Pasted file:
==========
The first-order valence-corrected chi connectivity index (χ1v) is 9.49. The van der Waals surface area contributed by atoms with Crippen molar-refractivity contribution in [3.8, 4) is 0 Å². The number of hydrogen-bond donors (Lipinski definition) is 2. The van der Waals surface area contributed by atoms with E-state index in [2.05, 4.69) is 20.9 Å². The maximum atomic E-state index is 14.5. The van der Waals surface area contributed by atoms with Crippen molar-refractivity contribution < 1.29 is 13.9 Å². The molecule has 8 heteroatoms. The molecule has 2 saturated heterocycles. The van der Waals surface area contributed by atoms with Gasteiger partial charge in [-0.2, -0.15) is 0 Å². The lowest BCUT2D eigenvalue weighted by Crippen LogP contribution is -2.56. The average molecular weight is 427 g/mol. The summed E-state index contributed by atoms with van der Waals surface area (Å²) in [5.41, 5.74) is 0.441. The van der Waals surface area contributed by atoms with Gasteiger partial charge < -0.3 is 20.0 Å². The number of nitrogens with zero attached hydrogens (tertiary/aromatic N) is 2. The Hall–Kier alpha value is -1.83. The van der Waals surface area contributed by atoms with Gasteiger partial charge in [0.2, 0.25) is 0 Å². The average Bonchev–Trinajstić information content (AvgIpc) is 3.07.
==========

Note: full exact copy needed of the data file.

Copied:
The first-order valence-corrected chi connectivity index (χ1v) is 9.49. The van der Waals surface area contributed by atoms with Crippen molar-refractivity contribution in [3.8, 4) is 0 Å². The number of hydrogen-bond donors (Lipinski definition) is 2. The van der Waals surface area contributed by atoms with E-state index in [2.05, 4.69) is 20.9 Å². The maximum atomic E-state index is 14.5. The van der Waals surface area contributed by atoms with Crippen molar-refractivity contribution < 1.29 is 13.9 Å². The molecule has 8 heteroatoms. The molecule has 2 saturated heterocycles. The van der Waals surface area contributed by atoms with Gasteiger partial charge in [-0.2, -0.15) is 0 Å². The lowest BCUT2D eigenvalue weighted by Crippen LogP contribution is -2.56. The average molecular weight is 427 g/mol. The summed E-state index contributed by atoms with van der Waals surface area (Å²) in [5.41, 5.74) is 0.441. The van der Waals surface area contributed by atoms with Gasteiger partial charge < -0.3 is 20.0 Å². The number of nitrogens with zero attached hydrogens (tertiary/aromatic N) is 2. The Hall–Kier alpha value is -1.83. The van der Waals surface area contributed by atoms with Gasteiger partial charge in [0.2, 0.25) is 0 Å². The average Bonchev–Trinajstić information content (AvgIpc) is 3.07.